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Old 24.02.2005, 06:23   #1
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Default Global Economy Faces Serious Threats

Global Economy Faces `Serious Threats,' IMF's De Rato Says

Feb. 23 (Bloomberg) -- World economic growth, projected to reach about 4 percent this year, is being confronted with ``serious threats and challenges'' requiring urgent action from policymakers, Rodrigo de Rato, head of the International Monetary Fund, said.

The world economy is becoming too dependent on the U.S., the world's largest economy, and China to carry its momentum, he said. At the same time, both those nations are facing increasing pressures on their economies, stemming from record high budget and trade deficits in the U.S. and a fixed-exchange rate in China, he said.

``Looking ahead, last year's momentum should ensure that global growth remains robust in 2005,'' De Rato said in prepared remarks of a speech delivered to the New York Foreign Policy Association. ``However, within these positive signs lie serious threats and challenges,'' De Rato said.

Non-oil imports to the U.S. accounted for 18 percent of global trade, reflecting a lopsided dependence on the nation as a driver for world growth, De Rato said. Growth in Japan and Europe, which account for 25 percent of the global output, is ``underperforming,'' De Rato, said. A continuation of this trend would widen global trade imbalances, increasing the likelihood of sharps swing in currency markets and rising interest rates.


One of the most pressing concerns, De Rato said, is the record-high U.S. current account deficit, which is the broadest measure of trade because it includes investment. Financing for the deficit, which comes largely from foreign private investors, may be in jeopardy as the U.S. dollar continues to depreciate, making investment less attractive, he said. The deficit reached a record $164.7 billion in the third quarter of 2004.

``There can be little doubt that the pattern of persistent and growing US current account deficits, and the increase in dollar indebtedness that they entail, have contributed to the recent renewed depreciation of the dollar,'' he said.

Since March 2002, the U.S. dollar has as fallen 50 percent against the euro in response to the growing current account deficit, De Rato said. So far, the decline has had little impact on the world economy, he said.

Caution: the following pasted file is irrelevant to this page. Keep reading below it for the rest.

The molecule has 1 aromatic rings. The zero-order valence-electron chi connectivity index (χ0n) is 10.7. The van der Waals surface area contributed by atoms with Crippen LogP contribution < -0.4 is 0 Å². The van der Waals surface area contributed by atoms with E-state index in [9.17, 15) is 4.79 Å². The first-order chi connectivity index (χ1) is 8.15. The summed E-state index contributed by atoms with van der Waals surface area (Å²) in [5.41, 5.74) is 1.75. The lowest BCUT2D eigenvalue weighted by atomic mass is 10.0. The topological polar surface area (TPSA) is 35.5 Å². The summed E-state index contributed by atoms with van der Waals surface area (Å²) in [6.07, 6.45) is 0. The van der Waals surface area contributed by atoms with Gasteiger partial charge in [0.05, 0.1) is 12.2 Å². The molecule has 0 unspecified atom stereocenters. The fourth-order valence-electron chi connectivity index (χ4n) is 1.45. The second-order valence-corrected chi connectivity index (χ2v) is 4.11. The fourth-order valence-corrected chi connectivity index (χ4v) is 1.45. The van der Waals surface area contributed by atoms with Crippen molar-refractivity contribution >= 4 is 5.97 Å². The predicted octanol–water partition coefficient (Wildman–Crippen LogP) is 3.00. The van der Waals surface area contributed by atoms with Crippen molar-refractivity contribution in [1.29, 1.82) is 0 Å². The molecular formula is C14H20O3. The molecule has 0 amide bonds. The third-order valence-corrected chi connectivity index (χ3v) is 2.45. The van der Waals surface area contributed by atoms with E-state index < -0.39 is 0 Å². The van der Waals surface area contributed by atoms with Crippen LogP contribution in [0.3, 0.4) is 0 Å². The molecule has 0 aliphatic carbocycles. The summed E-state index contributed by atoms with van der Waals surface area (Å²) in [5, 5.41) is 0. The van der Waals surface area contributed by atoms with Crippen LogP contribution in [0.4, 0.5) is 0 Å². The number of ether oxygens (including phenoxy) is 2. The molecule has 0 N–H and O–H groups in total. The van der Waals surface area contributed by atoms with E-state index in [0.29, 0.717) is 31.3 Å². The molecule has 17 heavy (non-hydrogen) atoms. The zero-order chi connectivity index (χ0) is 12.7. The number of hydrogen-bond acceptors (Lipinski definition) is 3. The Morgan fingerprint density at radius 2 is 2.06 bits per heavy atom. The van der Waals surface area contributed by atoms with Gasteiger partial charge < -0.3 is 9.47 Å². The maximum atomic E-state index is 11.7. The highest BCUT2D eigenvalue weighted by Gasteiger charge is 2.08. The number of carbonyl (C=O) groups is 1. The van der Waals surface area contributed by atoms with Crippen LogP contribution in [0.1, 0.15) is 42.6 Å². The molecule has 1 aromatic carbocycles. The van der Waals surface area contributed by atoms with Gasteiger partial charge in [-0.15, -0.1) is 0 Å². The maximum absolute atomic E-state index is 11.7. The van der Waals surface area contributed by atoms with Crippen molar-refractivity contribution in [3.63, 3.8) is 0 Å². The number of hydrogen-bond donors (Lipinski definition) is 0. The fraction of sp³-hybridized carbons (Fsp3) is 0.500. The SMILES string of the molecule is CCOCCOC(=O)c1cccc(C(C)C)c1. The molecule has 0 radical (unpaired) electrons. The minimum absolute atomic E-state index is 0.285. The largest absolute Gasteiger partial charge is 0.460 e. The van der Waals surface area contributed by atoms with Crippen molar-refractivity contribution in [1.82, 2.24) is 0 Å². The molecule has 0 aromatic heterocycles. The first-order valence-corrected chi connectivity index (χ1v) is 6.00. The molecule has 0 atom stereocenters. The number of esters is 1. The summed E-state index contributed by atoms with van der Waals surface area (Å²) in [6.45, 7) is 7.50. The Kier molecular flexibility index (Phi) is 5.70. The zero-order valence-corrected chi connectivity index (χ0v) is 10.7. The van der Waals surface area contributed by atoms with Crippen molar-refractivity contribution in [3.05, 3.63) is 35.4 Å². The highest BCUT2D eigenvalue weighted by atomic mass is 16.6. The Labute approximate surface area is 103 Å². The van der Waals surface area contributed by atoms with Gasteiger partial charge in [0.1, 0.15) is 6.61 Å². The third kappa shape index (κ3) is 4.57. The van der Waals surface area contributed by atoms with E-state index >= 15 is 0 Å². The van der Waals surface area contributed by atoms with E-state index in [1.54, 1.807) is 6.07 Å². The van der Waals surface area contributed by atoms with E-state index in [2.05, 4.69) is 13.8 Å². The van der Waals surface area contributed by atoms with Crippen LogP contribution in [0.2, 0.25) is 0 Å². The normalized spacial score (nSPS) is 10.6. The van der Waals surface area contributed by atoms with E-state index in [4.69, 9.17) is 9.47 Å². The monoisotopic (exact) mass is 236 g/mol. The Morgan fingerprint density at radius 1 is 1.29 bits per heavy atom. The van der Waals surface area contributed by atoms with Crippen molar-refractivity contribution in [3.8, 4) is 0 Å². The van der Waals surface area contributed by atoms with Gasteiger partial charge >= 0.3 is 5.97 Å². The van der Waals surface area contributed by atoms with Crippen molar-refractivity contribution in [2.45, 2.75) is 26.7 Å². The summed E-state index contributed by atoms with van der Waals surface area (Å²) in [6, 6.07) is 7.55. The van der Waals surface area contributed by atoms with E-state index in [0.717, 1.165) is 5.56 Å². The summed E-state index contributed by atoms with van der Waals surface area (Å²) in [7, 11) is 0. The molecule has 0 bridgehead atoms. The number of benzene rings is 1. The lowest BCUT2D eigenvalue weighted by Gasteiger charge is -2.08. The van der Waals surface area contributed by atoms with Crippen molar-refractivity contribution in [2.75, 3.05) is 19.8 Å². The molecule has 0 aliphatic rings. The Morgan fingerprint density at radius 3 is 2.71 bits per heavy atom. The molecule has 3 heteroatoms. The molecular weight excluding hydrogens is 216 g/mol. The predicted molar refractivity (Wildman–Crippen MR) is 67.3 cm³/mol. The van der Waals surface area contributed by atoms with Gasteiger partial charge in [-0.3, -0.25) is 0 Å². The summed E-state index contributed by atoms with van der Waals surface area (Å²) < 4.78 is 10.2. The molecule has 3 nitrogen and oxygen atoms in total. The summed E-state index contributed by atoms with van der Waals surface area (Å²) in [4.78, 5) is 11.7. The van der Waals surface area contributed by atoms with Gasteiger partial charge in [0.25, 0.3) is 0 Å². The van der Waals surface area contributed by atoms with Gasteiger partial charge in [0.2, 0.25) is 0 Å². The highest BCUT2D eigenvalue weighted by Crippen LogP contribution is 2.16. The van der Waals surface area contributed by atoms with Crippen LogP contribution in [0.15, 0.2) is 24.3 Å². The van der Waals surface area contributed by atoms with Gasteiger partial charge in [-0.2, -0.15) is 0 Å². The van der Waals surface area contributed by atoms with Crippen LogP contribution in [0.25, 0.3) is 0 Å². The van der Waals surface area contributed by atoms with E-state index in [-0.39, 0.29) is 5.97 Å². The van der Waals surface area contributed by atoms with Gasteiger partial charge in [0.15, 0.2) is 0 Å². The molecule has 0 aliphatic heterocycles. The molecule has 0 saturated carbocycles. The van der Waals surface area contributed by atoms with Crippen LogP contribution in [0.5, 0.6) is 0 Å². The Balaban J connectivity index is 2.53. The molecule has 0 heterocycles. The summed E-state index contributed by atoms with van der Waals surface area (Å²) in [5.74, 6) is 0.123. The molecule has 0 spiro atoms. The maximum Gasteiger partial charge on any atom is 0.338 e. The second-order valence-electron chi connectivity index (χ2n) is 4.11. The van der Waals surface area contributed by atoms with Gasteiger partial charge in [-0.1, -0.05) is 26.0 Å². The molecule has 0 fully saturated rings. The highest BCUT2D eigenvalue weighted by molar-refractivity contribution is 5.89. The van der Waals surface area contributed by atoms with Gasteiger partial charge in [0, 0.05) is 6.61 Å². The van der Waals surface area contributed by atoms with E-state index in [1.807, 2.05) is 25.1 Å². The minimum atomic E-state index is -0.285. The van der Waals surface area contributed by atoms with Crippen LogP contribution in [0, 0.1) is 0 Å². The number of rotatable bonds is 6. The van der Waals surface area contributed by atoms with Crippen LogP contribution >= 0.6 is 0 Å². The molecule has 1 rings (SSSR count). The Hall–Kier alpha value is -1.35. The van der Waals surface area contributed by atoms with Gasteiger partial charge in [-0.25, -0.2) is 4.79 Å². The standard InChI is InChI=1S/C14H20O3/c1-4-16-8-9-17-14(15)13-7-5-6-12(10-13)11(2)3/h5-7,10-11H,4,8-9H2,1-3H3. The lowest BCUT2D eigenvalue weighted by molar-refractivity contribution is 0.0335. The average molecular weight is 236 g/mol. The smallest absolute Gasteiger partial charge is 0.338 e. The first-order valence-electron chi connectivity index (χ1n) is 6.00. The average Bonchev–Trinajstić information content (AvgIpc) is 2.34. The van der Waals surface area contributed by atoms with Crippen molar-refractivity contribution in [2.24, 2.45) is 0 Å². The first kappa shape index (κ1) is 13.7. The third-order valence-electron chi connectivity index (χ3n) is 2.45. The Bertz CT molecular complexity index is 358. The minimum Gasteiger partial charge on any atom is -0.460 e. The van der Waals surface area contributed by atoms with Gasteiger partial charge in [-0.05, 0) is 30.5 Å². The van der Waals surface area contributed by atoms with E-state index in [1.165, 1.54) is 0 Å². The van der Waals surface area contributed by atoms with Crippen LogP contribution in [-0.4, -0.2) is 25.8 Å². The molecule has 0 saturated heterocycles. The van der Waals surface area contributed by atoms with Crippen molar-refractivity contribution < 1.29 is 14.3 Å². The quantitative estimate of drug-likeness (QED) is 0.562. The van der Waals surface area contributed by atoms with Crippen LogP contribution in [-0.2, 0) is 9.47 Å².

``The greenback's fall should, at the very least, serve as a timely wake-up call for policymakers to take immediate action to tackle the problem of imbalances in the world economy,'' he said.

De Rato's criticism is among some of the sharpest from the Washington-based global economic watchdog since it stepped up efforts last year to voice concern about the threat posed by a constellation of conditions that economists describe as ``global imbalances.'' During a speech at Columbia University earlier today, he told nations that the time has come for them to take action to fix the ever-widening trade gaps.

``The IMF is expected to identify areas of imbalances in the international system and related policy implications,'' said Mohamed El-Erian, a former IMF official who now manages $20 billion in emerging market debts for Pacific Investment Management Co. in Newport Beach, California.

De Rato also provided a series of remedies to address the threats to the global economy. For the U.S., ``a convincing and sustained set of policies must be in place to narrow the imbalances, and to signal that any depreciation of the US dollar that might occur, on account of the deficit, will not be disruptive,'' he said. The U.S. must also follow through on pledges to cut its budget deficit.


European nations should work to reduce ``overly generous'' retirement plans and restrictive labor laws, he said. ``Above all, European policymakers and citizens must unite to remove unrealistic constraints on the freedom to work,'' he said.

De Rato also urged Japan to strengthen its banking system and reduce its corporate debt levels.

China and other Asian nations with fixed currencies should move toward greater exchange-rate flexibility, he said. China has come under pressure from the U.S. and Europe to loosen the yuan's decade-old peg to the dollar, which officials have said artificially depresses the currency's value and gives Chinese manufacturers an unfair trade advantage. The yuan has been pegged at about 8.3 to the dollar since 1995.

``Given today's inter-connected economy, the concerted effort of all parties, directed through a coherent set of policies, is what is needed,'' he said.

To contact the reporter on this story:
Julie Ziegler in Washington at [email protected]

To contact the editor responsible for this story:
Joe Winski in Washington at [email protected]
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Old 25.02.2005, 11:02   #2
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ООН провела всемирный опрос: Пожалуйста, скажите честно, каково ваше мнение насчет решения проблемы нехватки пищи в других странах? Опрос провалился. В Африке люди не знали, что такое пища. В Восточной Европе - что такое честно. В Западной - что такое нехватка. В Китае - что такое мнение. На Ближнем Востоке - что такое решение. В Южной Америке - что такое пожалуйста . В Штатах - что такое в других странах
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